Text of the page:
How to use sum types(, or interface type) in Go

We use “interface” to represent sum types, so you can use sum types effectively if you know some basic way to work with interface. Let me introduce some tips.

type switch

You can use “type switch” to discover the dynamic type of an interface variable. You can also use type assertion, but for sum types, “type switch” might be more useful in most cases.

go/ast/#Inspect Example:

// Inspect the AST and print all identifiers and literals.
ast.Inspect(f, func(n ast.Node) bool {
var s string
switch x := n.(type) {
case *ast.BasicLit:
s = x.Value
case *ast.Ident:
s = x.Name
}
if s != "" {
fmt.Printf("%s:\t%s\n", fset.Position(n.Pos()), s)
}
return true
})

Ensure a type implements expected interface at compile time

Sometimes, we may forget to add required methods to a type. In such cases, the type doesn’t implement the expected interface but compilation will succeed. To check types implements expected interface, we can use the following pattern.

// Ensure MyNode implements Node interface at compile time.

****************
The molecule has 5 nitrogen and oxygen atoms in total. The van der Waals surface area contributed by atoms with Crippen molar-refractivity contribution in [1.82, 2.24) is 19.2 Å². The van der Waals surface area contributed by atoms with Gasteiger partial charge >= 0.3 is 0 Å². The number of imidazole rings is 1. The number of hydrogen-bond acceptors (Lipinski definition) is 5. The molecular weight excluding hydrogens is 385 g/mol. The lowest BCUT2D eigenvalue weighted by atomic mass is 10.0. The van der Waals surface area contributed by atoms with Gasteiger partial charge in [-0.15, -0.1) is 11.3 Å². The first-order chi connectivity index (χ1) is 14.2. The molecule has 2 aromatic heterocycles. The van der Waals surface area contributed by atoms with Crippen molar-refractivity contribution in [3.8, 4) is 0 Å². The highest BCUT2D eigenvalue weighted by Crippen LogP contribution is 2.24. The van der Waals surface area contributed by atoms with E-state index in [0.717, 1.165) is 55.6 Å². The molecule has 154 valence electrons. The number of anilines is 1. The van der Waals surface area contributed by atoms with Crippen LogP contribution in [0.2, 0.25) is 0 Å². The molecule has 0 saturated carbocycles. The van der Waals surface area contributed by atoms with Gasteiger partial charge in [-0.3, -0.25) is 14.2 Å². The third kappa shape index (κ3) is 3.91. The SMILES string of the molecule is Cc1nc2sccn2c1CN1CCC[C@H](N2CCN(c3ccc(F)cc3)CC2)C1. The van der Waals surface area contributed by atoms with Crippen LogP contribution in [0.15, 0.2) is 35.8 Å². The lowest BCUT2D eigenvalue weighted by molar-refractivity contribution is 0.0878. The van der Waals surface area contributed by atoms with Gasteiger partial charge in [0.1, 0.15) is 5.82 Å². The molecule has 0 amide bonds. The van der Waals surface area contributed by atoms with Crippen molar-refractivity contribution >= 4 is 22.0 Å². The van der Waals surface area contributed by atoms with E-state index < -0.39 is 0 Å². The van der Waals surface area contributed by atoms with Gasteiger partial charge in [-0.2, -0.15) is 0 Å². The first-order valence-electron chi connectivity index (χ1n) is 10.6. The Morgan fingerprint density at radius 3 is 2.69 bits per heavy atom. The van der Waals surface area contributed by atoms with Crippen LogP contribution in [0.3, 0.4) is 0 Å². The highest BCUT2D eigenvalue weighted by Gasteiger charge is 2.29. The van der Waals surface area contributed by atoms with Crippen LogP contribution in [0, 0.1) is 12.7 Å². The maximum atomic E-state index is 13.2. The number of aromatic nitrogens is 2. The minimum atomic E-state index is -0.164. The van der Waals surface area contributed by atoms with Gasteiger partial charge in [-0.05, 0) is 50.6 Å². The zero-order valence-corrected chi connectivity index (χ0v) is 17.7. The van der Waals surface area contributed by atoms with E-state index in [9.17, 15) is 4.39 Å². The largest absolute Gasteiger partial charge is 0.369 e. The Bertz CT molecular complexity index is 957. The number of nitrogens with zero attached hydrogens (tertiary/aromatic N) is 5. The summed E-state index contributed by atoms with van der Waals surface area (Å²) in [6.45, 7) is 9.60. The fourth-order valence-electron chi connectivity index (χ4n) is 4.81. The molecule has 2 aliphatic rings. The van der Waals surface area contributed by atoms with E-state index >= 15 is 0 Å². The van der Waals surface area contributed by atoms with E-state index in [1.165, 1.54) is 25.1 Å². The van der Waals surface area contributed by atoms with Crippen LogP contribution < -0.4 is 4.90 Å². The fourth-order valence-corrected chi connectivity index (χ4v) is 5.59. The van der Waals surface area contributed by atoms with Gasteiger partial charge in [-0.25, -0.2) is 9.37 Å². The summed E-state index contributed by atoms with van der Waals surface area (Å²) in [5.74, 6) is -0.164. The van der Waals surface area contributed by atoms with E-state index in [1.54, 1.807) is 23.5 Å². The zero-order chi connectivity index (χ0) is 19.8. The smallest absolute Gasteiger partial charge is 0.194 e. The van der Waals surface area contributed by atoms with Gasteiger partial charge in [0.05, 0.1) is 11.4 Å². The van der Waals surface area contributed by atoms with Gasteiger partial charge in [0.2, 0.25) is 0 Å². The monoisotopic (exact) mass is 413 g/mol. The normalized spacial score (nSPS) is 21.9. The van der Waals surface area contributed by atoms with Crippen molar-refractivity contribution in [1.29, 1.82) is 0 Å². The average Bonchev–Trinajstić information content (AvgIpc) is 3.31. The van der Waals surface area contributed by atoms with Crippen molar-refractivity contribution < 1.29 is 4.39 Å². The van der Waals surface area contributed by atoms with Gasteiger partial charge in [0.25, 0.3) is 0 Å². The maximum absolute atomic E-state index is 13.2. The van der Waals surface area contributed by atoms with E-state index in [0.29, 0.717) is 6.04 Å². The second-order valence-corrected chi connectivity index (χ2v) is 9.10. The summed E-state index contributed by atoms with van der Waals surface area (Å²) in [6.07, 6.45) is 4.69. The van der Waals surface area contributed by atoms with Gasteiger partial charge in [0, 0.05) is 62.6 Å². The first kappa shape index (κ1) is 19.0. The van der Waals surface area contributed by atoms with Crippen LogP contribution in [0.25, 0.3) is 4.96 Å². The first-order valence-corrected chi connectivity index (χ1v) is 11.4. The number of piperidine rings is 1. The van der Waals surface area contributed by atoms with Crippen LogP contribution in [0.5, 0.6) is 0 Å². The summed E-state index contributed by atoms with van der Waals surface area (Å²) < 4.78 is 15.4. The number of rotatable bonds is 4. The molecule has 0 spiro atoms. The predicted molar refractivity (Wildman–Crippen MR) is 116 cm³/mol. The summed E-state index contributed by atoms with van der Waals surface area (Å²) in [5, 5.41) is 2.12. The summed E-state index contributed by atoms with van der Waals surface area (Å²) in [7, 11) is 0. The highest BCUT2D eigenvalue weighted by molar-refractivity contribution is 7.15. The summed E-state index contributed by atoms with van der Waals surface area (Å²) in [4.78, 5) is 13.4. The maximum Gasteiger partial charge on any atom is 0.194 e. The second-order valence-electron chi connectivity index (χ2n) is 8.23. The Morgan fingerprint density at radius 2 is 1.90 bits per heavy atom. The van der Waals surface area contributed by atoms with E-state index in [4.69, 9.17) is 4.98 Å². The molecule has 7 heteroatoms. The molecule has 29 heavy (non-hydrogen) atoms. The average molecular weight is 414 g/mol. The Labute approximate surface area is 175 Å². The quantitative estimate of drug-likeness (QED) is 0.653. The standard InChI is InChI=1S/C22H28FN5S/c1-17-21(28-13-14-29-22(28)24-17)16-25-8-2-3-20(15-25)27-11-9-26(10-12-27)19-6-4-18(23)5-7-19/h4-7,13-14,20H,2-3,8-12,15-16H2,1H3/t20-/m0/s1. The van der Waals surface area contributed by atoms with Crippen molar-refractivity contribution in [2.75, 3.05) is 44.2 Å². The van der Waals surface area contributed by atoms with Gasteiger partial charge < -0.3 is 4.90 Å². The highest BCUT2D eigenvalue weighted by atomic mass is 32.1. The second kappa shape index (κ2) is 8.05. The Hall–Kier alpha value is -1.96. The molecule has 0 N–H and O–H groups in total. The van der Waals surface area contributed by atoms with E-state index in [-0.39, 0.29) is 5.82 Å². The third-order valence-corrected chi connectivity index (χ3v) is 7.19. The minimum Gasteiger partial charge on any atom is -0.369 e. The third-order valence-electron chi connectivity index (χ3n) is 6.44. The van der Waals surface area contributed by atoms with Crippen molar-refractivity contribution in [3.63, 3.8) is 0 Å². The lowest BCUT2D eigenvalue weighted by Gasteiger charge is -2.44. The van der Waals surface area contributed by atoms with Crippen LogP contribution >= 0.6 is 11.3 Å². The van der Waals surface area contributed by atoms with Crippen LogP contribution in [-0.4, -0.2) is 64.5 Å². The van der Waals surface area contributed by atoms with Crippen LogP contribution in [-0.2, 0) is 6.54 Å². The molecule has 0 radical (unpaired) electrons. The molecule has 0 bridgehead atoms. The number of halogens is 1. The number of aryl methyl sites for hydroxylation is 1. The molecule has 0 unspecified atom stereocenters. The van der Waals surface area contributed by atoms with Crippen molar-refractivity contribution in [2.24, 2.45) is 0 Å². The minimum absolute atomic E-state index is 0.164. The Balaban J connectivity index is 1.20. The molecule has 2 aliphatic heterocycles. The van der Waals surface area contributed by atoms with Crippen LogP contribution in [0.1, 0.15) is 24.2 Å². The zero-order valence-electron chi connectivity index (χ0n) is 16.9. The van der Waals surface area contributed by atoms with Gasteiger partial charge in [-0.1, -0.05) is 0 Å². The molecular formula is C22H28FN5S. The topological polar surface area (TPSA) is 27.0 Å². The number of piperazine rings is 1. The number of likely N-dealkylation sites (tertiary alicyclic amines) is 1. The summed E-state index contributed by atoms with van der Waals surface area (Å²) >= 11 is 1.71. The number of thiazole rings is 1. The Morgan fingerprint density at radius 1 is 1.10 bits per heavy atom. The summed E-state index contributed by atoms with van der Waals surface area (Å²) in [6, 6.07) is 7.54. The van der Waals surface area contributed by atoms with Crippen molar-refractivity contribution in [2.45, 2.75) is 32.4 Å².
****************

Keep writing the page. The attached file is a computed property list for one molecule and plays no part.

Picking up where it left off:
var _ Node = &MyNode{}
// You can also check by following line instead.
var _ Node = (*MyNode)(nil)

Go Playground: https://play.golang.org/p/2PKx_jLYGk

Decoding JSON of Sum Type

By the way, I am working at the Mackerel team. Mackerel(https://mackerel.io/) is server monitoring service. I’ll use Mackerel API client in Go (mackerelio/mackerel-client-go) as an example of sum type usage. But of course, it’s just a practical example, so you can ignore the details about Mackerel to understand it.

Sometimes, JSON structure for REST API contains “type” or similar fields. You have to see the value of “type” fields to grasp the structure. For such cases, we cannot decode JSON easily.